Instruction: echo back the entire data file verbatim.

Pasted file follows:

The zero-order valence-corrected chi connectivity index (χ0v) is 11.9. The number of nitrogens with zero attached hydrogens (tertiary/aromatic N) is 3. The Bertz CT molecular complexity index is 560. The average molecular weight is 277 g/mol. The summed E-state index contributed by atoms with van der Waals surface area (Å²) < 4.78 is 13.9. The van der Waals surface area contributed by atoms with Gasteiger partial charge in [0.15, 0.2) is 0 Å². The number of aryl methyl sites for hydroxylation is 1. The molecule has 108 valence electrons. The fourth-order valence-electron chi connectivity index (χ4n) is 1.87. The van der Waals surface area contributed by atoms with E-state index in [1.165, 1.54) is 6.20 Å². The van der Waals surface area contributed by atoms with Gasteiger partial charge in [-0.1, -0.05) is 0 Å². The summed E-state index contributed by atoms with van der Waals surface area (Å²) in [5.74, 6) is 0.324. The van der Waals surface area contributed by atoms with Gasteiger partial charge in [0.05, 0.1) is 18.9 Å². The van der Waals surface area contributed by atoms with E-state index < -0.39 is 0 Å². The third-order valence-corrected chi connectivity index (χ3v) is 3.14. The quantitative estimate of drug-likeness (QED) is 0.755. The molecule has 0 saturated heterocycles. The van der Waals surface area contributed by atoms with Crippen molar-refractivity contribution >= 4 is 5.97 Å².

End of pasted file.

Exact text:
The zero-order valence-corrected chi connectivity index (χ0v) is 11.9. The number of nitrogens with zero attached hydrogens (tertiary/aromatic N) is 3. The Bertz CT molecular complexity index is 560. The average molecular weight is 277 g/mol. The summed E-state index contributed by atoms with van der Waals surface area (Å²) < 4.78 is 13.9. The van der Waals surface area contributed by atoms with Gasteiger partial charge in [0.15, 0.2) is 0 Å². The number of aryl methyl sites for hydroxylation is 1. The molecule has 108 valence electrons. The fourth-order valence-electron chi connectivity index (χ4n) is 1.87. The van der Waals surface area contributed by atoms with E-state index in [1.165, 1.54) is 6.20 Å². The van der Waals surface area contributed by atoms with Gasteiger partial charge in [-0.1, -0.05) is 0 Å². The summed E-state index contributed by atoms with van der Waals surface area (Å²) in [5.74, 6) is 0.324. The van der Waals surface area contributed by atoms with Gasteiger partial charge in [0.05, 0.1) is 18.9 Å². The van der Waals surface area contributed by atoms with E-state index < -0.39 is 0 Å². The third-order valence-corrected chi connectivity index (χ3v) is 3.14. The quantitative estimate of drug-likeness (QED) is 0.755. The molecule has 0 saturated heterocycles. The van der Waals surface area contributed by atoms with Crippen molar-refractivity contribution >= 4 is 5.97 Å².